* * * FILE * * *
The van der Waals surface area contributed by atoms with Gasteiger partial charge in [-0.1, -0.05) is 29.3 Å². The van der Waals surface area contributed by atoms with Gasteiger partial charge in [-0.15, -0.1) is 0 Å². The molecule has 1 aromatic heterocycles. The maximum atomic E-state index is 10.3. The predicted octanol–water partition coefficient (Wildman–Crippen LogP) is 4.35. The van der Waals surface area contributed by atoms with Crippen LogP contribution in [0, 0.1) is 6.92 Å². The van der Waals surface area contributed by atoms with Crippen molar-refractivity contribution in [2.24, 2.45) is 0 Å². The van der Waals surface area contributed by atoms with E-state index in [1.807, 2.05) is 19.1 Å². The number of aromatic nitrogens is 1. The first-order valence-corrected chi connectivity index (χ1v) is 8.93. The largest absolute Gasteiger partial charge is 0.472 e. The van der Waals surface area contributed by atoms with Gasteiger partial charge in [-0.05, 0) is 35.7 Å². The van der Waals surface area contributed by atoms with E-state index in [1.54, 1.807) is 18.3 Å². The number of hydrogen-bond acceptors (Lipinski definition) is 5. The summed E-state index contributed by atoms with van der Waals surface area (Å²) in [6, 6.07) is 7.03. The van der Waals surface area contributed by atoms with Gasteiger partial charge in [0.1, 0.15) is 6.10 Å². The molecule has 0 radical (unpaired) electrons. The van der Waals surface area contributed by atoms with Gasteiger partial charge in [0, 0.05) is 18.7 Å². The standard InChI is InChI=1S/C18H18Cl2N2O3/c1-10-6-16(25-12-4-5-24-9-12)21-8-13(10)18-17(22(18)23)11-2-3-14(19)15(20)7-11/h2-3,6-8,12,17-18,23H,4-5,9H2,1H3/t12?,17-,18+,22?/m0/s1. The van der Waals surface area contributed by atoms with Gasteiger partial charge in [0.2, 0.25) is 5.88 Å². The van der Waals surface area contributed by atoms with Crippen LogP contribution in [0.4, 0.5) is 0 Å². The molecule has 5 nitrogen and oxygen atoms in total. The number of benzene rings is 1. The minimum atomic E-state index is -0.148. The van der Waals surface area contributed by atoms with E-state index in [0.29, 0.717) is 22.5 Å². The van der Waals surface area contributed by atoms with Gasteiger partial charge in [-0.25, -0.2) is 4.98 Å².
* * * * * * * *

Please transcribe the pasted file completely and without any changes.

The van der Waals surface area contributed by atoms with Gasteiger partial charge in [-0.1, -0.05) is 29.3 Å². The van der Waals surface area contributed by atoms with Gasteiger partial charge in [-0.15, -0.1) is 0 Å². The molecule has 1 aromatic heterocycles. The maximum atomic E-state index is 10.3. The predicted octanol–water partition coefficient (Wildman–Crippen LogP) is 4.35. The van der Waals surface area contributed by atoms with Crippen LogP contribution in [0, 0.1) is 6.92 Å². The van der Waals surface area contributed by atoms with Crippen molar-refractivity contribution in [2.24, 2.45) is 0 Å². The van der Waals surface area contributed by atoms with E-state index in [1.807, 2.05) is 19.1 Å². The number of aromatic nitrogens is 1. The first-order valence-corrected chi connectivity index (χ1v) is 8.93. The largest absolute Gasteiger partial charge is 0.472 e. The van der Waals surface area contributed by atoms with Gasteiger partial charge in [-0.05, 0) is 35.7 Å². The van der Waals surface area contributed by atoms with E-state index in [1.54, 1.807) is 18.3 Å². The number of hydrogen-bond acceptors (Lipinski definition) is 5. The summed E-state index contributed by atoms with van der Waals surface area (Å²) in [6, 6.07) is 7.03. The van der Waals surface area contributed by atoms with Gasteiger partial charge in [0.1, 0.15) is 6.10 Å². The molecule has 0 radical (unpaired) electrons. The van der Waals surface area contributed by atoms with Gasteiger partial charge in [0, 0.05) is 18.7 Å². The standard InChI is InChI=1S/C18H18Cl2N2O3/c1-10-6-16(25-12-4-5-24-9-12)21-8-13(10)18-17(22(18)23)11-2-3-14(19)15(20)7-11/h2-3,6-8,12,17-18,23H,4-5,9H2,1H3/t12?,17-,18+,22?/m0/s1. The van der Waals surface area contributed by atoms with Gasteiger partial charge in [0.2, 0.25) is 5.88 Å². The van der Waals surface area contributed by atoms with Crippen LogP contribution in [0.4, 0.5) is 0 Å². The molecule has 5 nitrogen and oxygen atoms in total. The number of benzene rings is 1. The minimum atomic E-state index is -0.148. The van der Waals surface area contributed by atoms with E-state index in [0.29, 0.717) is 22.5 Å². The van der Waals surface area contributed by atoms with Gasteiger partial charge in [-0.25, -0.2) is 4.98 Å².